Laser scalpel

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A 40 watt CO2 laser scalpel with applications in ENT, gynecology, dermatology, oral surgery, and podiatry

A laser scalpel is a scalpel for surgery, cutting or ablating living biological tissue by the energy of laser light. The laser scalpel was invented in 1964.[1] In soft tissue laser surgery, a laser beam ablates or vaporizes the soft tissue with high water content. Diode, Nd: and Er:YAG, and CO2 lasers are used most commonly in soft tissue surgery.

CO2 lasers are best for cutting soft tissue because their wavelength is most absorbed by water.[2][3] The focused CO2 laser beam vaporizes tissue precisely, with little thermal damage to surrounding tissues (thermal coagulation zone is as little as 50 microns). The surgical outcome is thus safe and predictable. The CO2 laser is used in virtually all soft tissue procedures, including face lifts, tumor excision, and surgeries in the oral cavity. CO2 laser surgery is praised for minimized bleeding, less swelling and discomfort, reduced infection risk, and less procedure time, as compared to traditional scalpel surgery. Applications include oral surgery, periodontal surgery, oncological surgery, among many others.[4]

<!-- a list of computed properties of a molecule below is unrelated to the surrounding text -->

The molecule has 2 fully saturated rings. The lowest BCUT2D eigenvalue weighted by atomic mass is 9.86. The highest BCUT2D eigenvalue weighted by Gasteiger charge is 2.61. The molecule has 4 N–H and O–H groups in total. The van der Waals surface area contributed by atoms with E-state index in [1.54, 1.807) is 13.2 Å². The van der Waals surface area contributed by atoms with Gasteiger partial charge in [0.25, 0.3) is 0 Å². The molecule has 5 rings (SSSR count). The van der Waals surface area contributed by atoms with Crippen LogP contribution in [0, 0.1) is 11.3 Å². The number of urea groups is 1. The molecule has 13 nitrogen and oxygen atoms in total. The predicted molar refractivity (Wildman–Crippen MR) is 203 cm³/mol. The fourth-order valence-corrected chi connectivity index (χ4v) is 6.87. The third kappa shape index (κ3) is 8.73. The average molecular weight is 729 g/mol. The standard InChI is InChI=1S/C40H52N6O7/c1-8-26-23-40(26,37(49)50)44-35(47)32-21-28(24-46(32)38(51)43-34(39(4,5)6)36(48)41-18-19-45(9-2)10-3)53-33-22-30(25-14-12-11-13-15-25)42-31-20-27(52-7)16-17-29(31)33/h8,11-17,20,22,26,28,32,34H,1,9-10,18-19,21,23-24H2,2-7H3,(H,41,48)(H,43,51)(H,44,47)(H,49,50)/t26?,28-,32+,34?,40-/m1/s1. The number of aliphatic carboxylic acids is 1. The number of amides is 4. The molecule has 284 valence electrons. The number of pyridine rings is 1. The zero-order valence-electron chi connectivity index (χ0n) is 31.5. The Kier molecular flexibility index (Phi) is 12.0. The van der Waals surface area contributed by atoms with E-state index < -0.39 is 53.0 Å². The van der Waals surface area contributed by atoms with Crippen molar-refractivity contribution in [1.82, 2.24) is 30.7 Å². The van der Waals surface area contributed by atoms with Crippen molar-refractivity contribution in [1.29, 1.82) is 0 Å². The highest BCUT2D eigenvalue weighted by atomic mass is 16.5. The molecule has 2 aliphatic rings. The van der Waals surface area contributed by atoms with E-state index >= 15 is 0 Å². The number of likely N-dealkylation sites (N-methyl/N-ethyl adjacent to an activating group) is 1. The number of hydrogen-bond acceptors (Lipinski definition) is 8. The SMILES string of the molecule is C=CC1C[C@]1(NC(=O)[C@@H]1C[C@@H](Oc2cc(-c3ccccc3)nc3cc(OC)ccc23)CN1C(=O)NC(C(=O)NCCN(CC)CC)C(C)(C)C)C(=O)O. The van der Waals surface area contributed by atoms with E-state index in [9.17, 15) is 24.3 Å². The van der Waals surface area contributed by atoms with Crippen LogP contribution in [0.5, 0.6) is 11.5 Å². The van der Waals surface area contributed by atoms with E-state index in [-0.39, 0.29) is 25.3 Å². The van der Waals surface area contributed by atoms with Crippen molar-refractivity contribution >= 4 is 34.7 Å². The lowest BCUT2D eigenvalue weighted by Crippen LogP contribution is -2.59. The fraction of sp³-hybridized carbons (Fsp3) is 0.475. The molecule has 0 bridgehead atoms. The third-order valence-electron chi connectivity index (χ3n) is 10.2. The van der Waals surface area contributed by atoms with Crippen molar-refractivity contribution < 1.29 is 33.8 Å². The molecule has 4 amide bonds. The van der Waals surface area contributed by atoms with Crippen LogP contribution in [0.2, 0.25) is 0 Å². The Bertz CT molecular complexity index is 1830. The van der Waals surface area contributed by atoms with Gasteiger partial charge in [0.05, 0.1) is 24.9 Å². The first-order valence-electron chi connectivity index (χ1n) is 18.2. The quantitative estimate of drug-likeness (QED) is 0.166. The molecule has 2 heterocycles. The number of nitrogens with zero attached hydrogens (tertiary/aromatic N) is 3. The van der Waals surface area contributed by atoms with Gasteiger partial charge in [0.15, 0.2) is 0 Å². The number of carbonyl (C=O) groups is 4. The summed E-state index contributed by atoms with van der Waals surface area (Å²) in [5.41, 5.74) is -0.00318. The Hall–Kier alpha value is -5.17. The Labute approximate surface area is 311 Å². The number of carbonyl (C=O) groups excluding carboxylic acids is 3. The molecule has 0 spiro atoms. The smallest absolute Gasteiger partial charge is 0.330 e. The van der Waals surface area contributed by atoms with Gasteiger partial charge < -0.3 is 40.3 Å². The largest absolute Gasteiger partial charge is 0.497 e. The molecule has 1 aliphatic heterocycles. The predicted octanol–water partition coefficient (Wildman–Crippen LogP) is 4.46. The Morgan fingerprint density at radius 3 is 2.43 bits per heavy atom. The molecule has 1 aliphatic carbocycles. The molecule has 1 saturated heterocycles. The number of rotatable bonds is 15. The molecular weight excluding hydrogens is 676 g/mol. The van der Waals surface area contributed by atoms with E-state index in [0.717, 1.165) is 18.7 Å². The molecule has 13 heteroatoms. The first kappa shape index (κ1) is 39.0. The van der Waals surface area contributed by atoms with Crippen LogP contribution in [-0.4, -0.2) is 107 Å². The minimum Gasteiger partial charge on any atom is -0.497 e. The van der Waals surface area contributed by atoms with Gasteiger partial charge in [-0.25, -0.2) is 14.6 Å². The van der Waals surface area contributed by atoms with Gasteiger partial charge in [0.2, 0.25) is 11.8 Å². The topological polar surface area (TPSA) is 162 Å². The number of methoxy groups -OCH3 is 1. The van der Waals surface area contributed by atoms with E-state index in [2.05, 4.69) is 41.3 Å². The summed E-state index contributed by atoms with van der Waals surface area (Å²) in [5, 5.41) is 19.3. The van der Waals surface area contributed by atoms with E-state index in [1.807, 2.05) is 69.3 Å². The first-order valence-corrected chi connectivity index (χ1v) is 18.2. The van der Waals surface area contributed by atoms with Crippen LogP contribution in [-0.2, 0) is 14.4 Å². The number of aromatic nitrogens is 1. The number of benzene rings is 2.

In ophthalmology, excimer lasers are used for changing the shape of the cornea, procedures known as LASIK and LASEK.

Other surgical fields where the use of a laser scalpel is common are circumcision, neurosurgery and vascular surgery.

For research use in cell biology, special laser micro-scalpels can make cuts smaller than a single cell.

Today Diode, Nd: and Er:YAG, and CO2 lasers are most commonly used, but possible benefits of using the vastly more expensive free electron lasers are being researched.

See also[edit]



  1. ^
  2. ^ Fisher, JC (1987). Endoscopic Laser Surgery Handbook. New York, NY: Marcel Dekker. pp. 1–130. 
  3. ^ Levine, R; Vitruk, P (2015). "Laser-Assisted Operculectomy". Compend Contin Educ Dent: 561–7. 
  4. ^ "Soft-Tissue Laser Surgery". LightScalpel. 

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